22 Aug Castings Industry Contributes to Circular Economy: Resource Efficiency Evident in UK Foundry Sector
The contribution foundries make to the circular economy is even greater than originally thought, thanks to efficient production methods and recycling of a host of materials, confirms the latest census of the UK castings industry.
Cast metals companies already contribute to the circular economy, taking scrap metal and re-using it to make new highly engineered components through liquid metal engineering. “We know that the UK is a net exporter of steel scrap for instance, but this is a valuable and permanent resource (since metals are infinitely recyclable and retain their inherent value) that we can take advantage of and should not squander. The fact that scrap metal, both ferrous and non-ferrous, is derived from so many sources, including cars at the end of their life, as well as reinforced steel from demolished buildings and waste from other metals processing operations such as pressing and machining, confirms the vital role that our foundries are playing in taking this ‘scrap’ and re-processing it – otherwise it would have to be exported or disposed of in some other way,” said Pam Murrell, CEO of the Cast Metals Federation (CMF) at the recent launch of the UK Casting Industry Census, published by CMF.
“With internal scrap levels of less than 5% and customer returns of 1.14%, our census has confirmed that UK foundries are running efficient companies, with close control of their operations.”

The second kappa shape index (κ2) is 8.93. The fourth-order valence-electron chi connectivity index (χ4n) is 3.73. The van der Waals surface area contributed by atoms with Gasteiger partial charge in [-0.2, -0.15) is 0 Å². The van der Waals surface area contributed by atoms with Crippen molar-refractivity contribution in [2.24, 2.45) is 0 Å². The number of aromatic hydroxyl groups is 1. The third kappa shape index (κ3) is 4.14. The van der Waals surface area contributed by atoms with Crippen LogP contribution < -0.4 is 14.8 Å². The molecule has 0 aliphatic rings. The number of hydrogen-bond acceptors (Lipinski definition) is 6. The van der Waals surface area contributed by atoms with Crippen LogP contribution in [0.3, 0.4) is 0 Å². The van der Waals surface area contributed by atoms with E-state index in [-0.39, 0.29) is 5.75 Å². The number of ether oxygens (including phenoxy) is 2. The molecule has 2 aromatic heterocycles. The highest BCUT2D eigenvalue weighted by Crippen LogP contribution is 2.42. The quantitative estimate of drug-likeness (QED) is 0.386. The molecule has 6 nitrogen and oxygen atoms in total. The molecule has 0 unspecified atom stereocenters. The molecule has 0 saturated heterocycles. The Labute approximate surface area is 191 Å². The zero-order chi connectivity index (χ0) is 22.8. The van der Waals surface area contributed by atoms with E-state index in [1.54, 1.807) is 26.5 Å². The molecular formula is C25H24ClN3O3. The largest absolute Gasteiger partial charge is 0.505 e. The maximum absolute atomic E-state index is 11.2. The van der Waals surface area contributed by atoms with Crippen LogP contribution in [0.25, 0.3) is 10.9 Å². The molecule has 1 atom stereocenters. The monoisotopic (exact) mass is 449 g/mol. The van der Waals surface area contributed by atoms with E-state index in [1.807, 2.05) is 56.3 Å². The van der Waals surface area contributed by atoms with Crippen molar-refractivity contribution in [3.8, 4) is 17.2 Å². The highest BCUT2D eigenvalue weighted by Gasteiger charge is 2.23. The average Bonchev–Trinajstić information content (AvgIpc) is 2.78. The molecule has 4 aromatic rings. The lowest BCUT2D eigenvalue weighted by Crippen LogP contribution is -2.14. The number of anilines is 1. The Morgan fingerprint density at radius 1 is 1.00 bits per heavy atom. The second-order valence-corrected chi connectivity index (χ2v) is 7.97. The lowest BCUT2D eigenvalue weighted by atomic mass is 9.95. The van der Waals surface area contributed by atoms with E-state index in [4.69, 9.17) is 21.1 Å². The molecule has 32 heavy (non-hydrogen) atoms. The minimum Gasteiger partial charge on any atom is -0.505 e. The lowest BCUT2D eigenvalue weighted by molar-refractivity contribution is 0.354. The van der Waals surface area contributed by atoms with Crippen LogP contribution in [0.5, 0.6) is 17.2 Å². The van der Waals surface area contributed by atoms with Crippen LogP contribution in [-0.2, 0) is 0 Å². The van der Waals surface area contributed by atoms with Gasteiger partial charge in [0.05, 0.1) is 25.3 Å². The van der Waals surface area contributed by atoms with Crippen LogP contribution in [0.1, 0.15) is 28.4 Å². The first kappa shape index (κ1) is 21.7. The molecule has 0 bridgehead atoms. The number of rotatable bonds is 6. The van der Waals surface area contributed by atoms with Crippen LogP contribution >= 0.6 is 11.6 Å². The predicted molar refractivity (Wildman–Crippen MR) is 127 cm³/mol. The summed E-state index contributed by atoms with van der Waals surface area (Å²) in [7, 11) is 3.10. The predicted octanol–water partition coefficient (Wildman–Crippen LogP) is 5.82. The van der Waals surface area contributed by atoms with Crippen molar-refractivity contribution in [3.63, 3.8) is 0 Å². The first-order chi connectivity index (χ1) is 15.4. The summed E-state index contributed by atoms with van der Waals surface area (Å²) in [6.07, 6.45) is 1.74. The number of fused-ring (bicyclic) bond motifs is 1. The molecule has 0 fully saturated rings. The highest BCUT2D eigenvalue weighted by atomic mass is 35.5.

The census also reports that it is not just metal that is re-used – internal sand reclamation by sand foundries is also almost 48%. “Whist this is a good figure, it also represents an opportunity,” states Mike Naylor, MD of Durham Foundry Ltd and CMF Chairman. “We know that more sand could be re-used both internally in foundries but also as a raw material for other industries, such as in construction or for other building and infrastructure projects.
“In the investment casting sector too there are opportunities for greater re-use of waxes and ceramics such as silica, alumina and zircon and this is something we are keen to explore with our members as well as with partners from other industry sectors through planned projects. The UK Government’s clean growth strategy and a greater emphasis on resource efficiency and the circular economy will provide an impetus to this work.
“It is often an area that is overlooked when thinking about foundries, but the contribution that the casting sector makes to the circular economy is something that we can celebrate and use to improve our public image.”
The 2017 Casting Industry Census was commissioned by the Cast Metals Federation and compiled by the Enterprise Research Centre, ERC, University of Warwick Business School from data supplied by 159 CMF Member foundries. The data was collected during late 2017 and the census was published in July 2018.
CMF Member foundries represent every part of the sector and manufacture around 85% of all castings produced in the UK. Ranging from global foundry groups to small jobbing foundries, CMF Member foundries supply precision finished parts and assemblies in a range of sizes, metals and process to the UK and global markets and generate sales revenues of at least £1.89billion.
For more information on the 2017 Casting Industry Census or on CMF contact: Dr Pam Murrell FICME, Cast Metals Federation, National Metalforming Centre, 47 Birmingham Road, West Bromwich, West Midlands B70 6PY, United Kingdom, Tel: +44 (0) 121 601 6396, Fax: +44 (0) 121 601 6391, Email: email@example.com Web: www.castmetalsfederation.com